50 Words or Less
The L.A.B. Golf MEZZ.1 MAX putter makes hitting your start line automatic. Likely requires a change in technique, but the results may be worth it. Lots of personalization and performance options.
Want more traditional looks? Check out the L.A.B. Golf LINK.1 Putter HERE
When it comes to golf equipment, I don’t have many regrets. But every now and then, when I’m putting poorly, I think to myself, “Why didn’t I put the L.A.B. Golf BLAD into the bag?” [review HERE].
This review has given me a second chance with L.A.B. Golf. I was offered the opportunity to check out their new MEZZ.1 MAX, a “supersized version” of their popular MEZZ.1 [review HERE]. Can the combination of lie angle balancing plus big time stability win a spot in my rotation? Let’s find out.
The hottest putter on Tour is the MEZZ.1 MAX Broomstick. Learn more HERE
The L.A.B. Golf MEZZ.1 MAX is at once familiar and unusual. On one hand, it has the overall look of the fang-style putter that almost every OEM makes. However, the placement of the shaft and the interpretation of the design make it stand out. The shape is angular and blocky, like a fortress in a sci-fi movie. While the shaft is installed away from the leading edge, the placement doesn’t scream out the way it does on the L.A.B. Directed Force 2.1 [review HERE].
At address, the MEZZ.1 MAX is very wide. It’s 20% larger than the MEZZ.1, and that difference is primarily in the length from heel to toe. However, the ribbon of silver in the middle of the head effectively eliminates everything else. As non-traditional as this putter is, there’s nothing wild or attention-grabbing about it, so, to my eye, it sits comfortably behind the ball.
The MEZZ.1 MAX gives golfers a number of customization options. L.A.B. Golf offers the standard MEZZ.1 MAX in black for $470. For $560, you get to choose from six colors and eleven alignment markings. This also unlocks shaft options from Accra, LA Golf, and Breakthrough Golf (all at an upcharge) and five grip options (no upcharge).
Sound & Feel
My first note on the sound of the L.A.B. Golf MEZZ.1 MAX putter is that it’s extremely quiet. Even with a very firm Tour ball, hitting a long putt, all it musters is a quiet “tick.”
The quiet sound enhances the very soft feel of impact. I wouldn’t necessarily have guessed that such a futuristic putter would be this soft, but it is.
With such gentle input through the hands and ears, you need to be alert to get much feedback. Mishits do produce a slightly different pitch than pure strikes, but they’re generally too quiet to be noticed. If you want to know how well you struck the ball, you need to pay attention to your hands.
One thing I discovered thanks to a visit to Club Champion is that the shaft plays a huge role in the impact sound. Having tested numerous putter shafts, I knew that it would change the feel, but I was shocked at the auditory difference. The stock steel shaft created a much louder sound, more of a “tink.” Per the L.A.B. Golf website, the Accra shaft creates the “softest feel” of any of their premium shafts.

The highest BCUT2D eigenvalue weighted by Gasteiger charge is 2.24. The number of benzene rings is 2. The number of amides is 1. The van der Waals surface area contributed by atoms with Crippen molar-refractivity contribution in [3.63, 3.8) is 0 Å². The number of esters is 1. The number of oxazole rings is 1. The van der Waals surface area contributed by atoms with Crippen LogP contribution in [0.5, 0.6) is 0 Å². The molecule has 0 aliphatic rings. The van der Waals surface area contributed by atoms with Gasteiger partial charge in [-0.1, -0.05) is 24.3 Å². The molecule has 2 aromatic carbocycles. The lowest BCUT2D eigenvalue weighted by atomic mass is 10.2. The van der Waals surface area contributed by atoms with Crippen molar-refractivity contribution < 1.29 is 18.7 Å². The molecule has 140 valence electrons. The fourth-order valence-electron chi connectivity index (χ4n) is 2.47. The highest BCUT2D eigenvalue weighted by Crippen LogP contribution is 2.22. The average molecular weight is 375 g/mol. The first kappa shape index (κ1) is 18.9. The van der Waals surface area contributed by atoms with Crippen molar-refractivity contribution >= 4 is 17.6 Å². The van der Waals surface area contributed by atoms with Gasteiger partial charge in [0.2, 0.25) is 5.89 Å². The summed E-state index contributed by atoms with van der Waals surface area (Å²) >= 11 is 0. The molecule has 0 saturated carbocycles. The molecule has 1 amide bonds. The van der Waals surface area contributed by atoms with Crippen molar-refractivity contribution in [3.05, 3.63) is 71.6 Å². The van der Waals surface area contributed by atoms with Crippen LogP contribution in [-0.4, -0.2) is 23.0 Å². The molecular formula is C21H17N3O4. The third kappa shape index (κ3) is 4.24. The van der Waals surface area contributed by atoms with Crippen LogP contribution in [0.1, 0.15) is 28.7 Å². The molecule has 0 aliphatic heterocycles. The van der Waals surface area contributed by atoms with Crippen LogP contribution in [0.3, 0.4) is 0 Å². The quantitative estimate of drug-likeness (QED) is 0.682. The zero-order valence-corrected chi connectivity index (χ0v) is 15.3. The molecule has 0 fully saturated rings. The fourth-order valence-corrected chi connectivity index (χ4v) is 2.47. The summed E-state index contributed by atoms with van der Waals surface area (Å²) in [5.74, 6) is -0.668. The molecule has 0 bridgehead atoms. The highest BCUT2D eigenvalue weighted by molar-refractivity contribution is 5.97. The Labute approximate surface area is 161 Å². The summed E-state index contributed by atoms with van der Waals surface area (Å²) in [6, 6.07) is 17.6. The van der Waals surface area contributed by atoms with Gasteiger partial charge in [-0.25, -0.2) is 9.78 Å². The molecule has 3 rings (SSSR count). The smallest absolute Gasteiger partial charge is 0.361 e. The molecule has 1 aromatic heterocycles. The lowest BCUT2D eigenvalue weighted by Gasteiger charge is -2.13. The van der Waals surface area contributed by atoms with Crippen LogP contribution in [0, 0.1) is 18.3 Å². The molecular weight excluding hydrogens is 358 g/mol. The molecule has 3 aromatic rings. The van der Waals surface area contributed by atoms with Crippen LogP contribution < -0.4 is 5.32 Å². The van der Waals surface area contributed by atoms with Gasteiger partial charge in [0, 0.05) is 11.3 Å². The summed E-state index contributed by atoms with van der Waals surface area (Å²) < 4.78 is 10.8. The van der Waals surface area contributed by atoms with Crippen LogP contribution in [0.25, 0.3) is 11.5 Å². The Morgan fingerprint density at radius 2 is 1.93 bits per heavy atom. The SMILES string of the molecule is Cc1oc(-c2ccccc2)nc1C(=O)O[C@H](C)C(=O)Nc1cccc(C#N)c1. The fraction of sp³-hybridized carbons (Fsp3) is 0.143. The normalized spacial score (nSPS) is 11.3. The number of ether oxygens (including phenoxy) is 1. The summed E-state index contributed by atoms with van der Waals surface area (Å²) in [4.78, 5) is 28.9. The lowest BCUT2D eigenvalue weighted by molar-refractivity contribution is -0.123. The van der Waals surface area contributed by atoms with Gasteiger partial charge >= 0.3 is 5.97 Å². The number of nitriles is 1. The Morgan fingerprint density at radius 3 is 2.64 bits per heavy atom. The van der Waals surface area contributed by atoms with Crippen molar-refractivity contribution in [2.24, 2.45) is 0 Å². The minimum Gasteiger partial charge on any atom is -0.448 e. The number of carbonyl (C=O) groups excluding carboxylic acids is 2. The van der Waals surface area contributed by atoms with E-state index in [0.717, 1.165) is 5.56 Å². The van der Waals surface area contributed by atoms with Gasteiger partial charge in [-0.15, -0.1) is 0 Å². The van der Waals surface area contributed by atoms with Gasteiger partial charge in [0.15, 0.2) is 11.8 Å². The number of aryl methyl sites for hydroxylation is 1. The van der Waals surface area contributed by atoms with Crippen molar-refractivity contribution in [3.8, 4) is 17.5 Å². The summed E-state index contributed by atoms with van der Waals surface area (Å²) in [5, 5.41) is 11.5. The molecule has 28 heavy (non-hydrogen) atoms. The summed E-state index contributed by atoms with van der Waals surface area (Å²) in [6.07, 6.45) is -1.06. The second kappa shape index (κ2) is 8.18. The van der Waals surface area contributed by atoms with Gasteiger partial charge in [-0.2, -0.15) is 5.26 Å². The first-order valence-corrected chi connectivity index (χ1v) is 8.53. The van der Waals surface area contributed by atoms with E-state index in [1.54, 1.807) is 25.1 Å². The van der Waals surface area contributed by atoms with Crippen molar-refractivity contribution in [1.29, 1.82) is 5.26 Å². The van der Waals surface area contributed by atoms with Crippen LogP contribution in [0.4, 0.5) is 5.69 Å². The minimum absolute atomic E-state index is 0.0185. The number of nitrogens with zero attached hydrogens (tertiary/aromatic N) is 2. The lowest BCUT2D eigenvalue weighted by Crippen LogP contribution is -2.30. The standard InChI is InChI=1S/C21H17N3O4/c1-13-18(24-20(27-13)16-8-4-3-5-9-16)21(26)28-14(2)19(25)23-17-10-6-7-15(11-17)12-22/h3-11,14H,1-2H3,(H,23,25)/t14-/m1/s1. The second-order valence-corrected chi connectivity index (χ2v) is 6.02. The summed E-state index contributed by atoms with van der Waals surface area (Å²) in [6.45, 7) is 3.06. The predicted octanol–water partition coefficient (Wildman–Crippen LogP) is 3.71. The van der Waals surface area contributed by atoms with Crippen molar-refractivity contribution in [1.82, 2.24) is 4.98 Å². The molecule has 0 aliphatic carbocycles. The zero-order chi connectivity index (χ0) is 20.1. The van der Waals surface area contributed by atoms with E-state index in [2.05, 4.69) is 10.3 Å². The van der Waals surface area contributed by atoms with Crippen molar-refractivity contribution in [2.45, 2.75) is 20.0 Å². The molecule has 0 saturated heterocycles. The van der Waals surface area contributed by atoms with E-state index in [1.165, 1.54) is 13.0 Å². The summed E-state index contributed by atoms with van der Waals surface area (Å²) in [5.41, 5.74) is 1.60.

If you’re unfamiliar with L.A.B. Golf, you can get the full story on their tech HERE. The one sentence version is that their putters have no torque, so they square themselves to your arc, making putting easier.
As I discussed in my previous L.A.B. putter reviews, I found that using a torque-free putter required a change in technique. I have to take my thumbs off the putter grip so that I don’t steer the club the way I need to with a normal putter.
Knowing this technique in advance allowed me to have instant success with the MEZZ.1 MAX. Getting the ball rolling on line was automatic. I felt like I was playing one of those early golf video games where hitting your line was a given. I still had to get the read and speed correct, but if I did that, making the putt was assured.
Finally, the MEZZ.1 MAX does feel stable on mishits. When I intentionally hit long putts off the extreme toe or heel, there was minimal twisting and the ball still got near the hole. The more important thing, however, is that I rarely mishit putts with this club. In addition to making it easier to hit my start line, the zero torque design seemed to put the ball on the center of the face more consistently. I’m aware that sounds like hype, but my sense is that, because I wasn’t trying to control the face, I was allowing the putter to naturally return to address and pure each putt.
There are several options to consider when ordering a L.A.B. Golf MEZZ.1 MAX putter. First is the length. L.A.B. Golf offers the MEZZ.1 MAX in standard lengths, armlock, and broomstick. You’ll notice that the longer builds have twice as many weights in the sole – 16 – as the standard length builds.
If you opt for a standard length putter, you can choose to have it weighted Standard, Heavy, or Light. L.A.B. Golf recommends Standard for most golfers, but you can send it back to be re-weighted after you’ve purchased it. Re-weighting costs $100.
Finally, there are L.A.B. Golf’s proprietary grips. What makes them unique is the built-in forward press. Their grips have either 1.5 or 3 degrees of forward press. There are also different grip weights and shapes. You can read up on the different models and fitting recommendations HERE. I used the Press II 1.5 with the MEZZ.1 MAX, and it felt like a natural fit with the putter.
If you’re ready to take a big leap in the name of better putting, I strongly recommend the L.A.B. Golf MEZZ.1 MAX putter. It will require some change in your technique and riding out a learning curve, but the results can be absolutely amazing.